We had the good fortune of connecting with Debbie Cardwell and we’ve shared our conversation below.
Hi Debbie, we’d love to hear more about how you thought about starting your own business?
At some point in my artistic journey, I had to decide whether to continue making jewelry and honing my craft simply for my own personal pleasure or did I want to sell my creations in hopes of obtaining some commercial success. I felt that being able to sell my jewelry would not only challenge me to “up my game” but also give me a different type of satisfaction. Once I decided that I wanted to push myself beyond jewelry making as a hobby, there were many other considerations to start my business. Are my pieces appealing to others and if not, how can I make pieces that feel authentic to me but will also attract buyers? Do I follow current jewelry trends that seem to be selling? How do I develop an unique brand? Who is my target audience, what are their price points and how can I reach that market? In the mean time, I was improving my metal-smithing skills, learning how to take better photos of my jewelry, how to utilize social media, doing home shows, attending markets and pop-ups, creating a web site and the list goes on!
Can you open up a bit about your work and career? We’re big fans and we’d love for our community to learn more about your work.
Deciding to pursue jewelry making as a business had many challenges but for me, one of the most difficult parts has been “putting myself out there”. When you post a piece of hand crafted jewelry on social media, you’re risking criticism and failure in a way that is different, more personal than other business endeavors. It’s also hard to separate your own doubts about your work and be objective. If your work doesn’t sell, does that mean it’s not good or that you should do something entirely different? Is it overpriced? Are you targeting the wrong group of people or could there be some other reason your jewelry isn’t selling? Like any business endeavor, persistence pays off and you can’t be afraid to fail. I have experimented with many different styles of jewelry while perfecting my fabricating skills over the last few years. Every time I would learn a new skill, I would enthusiastically zip off in a new direction. While I was full of excitement about learning new skills, I realized that I needed to be more focused. With more confidence in my ability to produce a quality product, I decided it was time to slow down on the experimentation and focus on creating a more cohesive line of jewelry. For me, the fun is in the hands-on making so this step was easier said than done. However, I recalled one of my mentors saying that just because you know how to make something, doesn’t mean you should! With those words echoing in my head, I forced myself to sit at the kitchen table trying to sketch designs. I am very physically active and can hardly write my name much less draw jewelry so this process was very frustrating. After discarding lots of graph paper and rough ideas, I decided to create a line of jewelry around my initials and my scrolled looking DC logo. Since I’m terrible at sketching, I started shaping some wire with pliers to resemble my DC logo. Once I had those pieces in my hand, I began to shuffle them around, tweak their shape and solder them to sheet metal. Hmm, I thought this iteration wasn’t bad, it kind of looked like wrought iron designs. Meanwhile, about this same time, I was fortunate to start riding horses again which has been an ongoing love affair for decades! I realized that nothing defines me better than an equestrian motif and suddenly, the scrolly wrought iron looking initials morphed into a more tailored design resembling pieces of riding equipment. Once I refined the shapes of my initials, I repeated the process of forming them with various types of metal wire and sheet, adjusting the size and scale, soldering them together in different ways. From there, I put those shapes together to form chains, rings, earrings, pendants and a cuff. Again, keeping it simple, I named this sleek line of jewelry, “The DC Collection”. It took a few months, but I knew that I had finally developed a line of jewelry that truly represents who I am and that will lay a great foundation for future projects.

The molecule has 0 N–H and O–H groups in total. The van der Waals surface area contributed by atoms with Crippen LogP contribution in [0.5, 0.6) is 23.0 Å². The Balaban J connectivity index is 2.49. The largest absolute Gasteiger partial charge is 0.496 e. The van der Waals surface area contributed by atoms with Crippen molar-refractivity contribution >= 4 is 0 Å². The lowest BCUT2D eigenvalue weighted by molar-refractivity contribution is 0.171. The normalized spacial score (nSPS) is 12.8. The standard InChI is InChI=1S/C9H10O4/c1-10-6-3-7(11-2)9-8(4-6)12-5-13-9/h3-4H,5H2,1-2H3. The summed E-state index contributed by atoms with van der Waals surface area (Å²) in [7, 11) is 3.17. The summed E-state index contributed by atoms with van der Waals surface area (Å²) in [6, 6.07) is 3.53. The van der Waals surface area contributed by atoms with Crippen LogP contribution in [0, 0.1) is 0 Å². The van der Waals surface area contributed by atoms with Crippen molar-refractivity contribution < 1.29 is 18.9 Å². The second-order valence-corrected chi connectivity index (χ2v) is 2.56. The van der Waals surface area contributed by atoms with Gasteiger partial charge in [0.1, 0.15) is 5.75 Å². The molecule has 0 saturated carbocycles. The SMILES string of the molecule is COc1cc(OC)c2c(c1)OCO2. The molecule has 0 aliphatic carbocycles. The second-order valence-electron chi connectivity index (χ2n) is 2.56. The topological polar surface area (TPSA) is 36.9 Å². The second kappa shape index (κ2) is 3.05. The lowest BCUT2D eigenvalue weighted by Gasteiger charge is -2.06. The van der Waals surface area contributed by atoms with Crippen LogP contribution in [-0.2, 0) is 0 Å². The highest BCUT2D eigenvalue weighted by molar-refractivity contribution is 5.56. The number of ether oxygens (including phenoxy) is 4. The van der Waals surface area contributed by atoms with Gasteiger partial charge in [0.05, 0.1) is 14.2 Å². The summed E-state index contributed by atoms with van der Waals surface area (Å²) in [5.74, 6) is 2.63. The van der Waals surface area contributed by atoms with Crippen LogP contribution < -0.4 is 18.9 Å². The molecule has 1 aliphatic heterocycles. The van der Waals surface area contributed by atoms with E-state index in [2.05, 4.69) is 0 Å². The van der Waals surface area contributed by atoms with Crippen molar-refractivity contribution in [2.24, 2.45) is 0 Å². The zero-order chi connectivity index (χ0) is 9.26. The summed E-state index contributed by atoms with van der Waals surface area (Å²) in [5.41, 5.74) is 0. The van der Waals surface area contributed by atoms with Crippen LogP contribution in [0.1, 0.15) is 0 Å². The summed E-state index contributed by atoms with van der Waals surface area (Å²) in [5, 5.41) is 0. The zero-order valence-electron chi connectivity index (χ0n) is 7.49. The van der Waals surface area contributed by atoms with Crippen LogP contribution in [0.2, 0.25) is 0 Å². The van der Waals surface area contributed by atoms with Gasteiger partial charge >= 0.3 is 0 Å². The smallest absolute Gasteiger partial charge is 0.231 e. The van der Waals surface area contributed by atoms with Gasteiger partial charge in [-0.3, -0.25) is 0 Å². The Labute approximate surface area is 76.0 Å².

Any great local spots you’d like to shoutout?
Houston is one of the most diverse cities in the US and I love to share with visitors the many ethnic restaurants Houston has to offer. Houston also has an incredible variety of markets where a “foodie” could spend hours buying unusual spices and ingredients. One of my favorite places to take visitors, though, is the Houston Zoo. I think it’s one of the prettiest and while everyone enjoys seeing the animals, visitors are also impressed with the majestic oak trees and the beautiful tropical plants.
The Shoutout series is all about recognizing that our success and where we are in life is at least somewhat thanks to the efforts, support, mentorship, love and encouragement of others. So is there someone that you want to dedicate your shoutout to?
During quarantine with the Covid-19 pandemic, there have been a number of jewelry artists/metalsmiths and jewelry making groups who not only taught me new skills but also helped me stay sane! In addition, these people inspired me with their willingness to share their knowledge and helped make each day a little brighter. In fact, there are too many of these generous people to list here but I would like to acknowledge a few.
FaceBook Groups: Let’s Make Professional Jewelry, Open Studio for Jewelry Makers at the Makery(Francesca Watson) and Steel and Gold Metalsmiths.
Instagram: Metalsmith Society(Corkie Bolton), Jeanette K Caines of Jewelry Arts Inc, Nichole Dittmann of Nichole Dittmann Jewelry Designs and Bette Barnett of Studio Migoto..
Online Classes: Lucy Walker Jewellery and Leslie Kail Villareal
Photos by the artist, Debbie Cardwell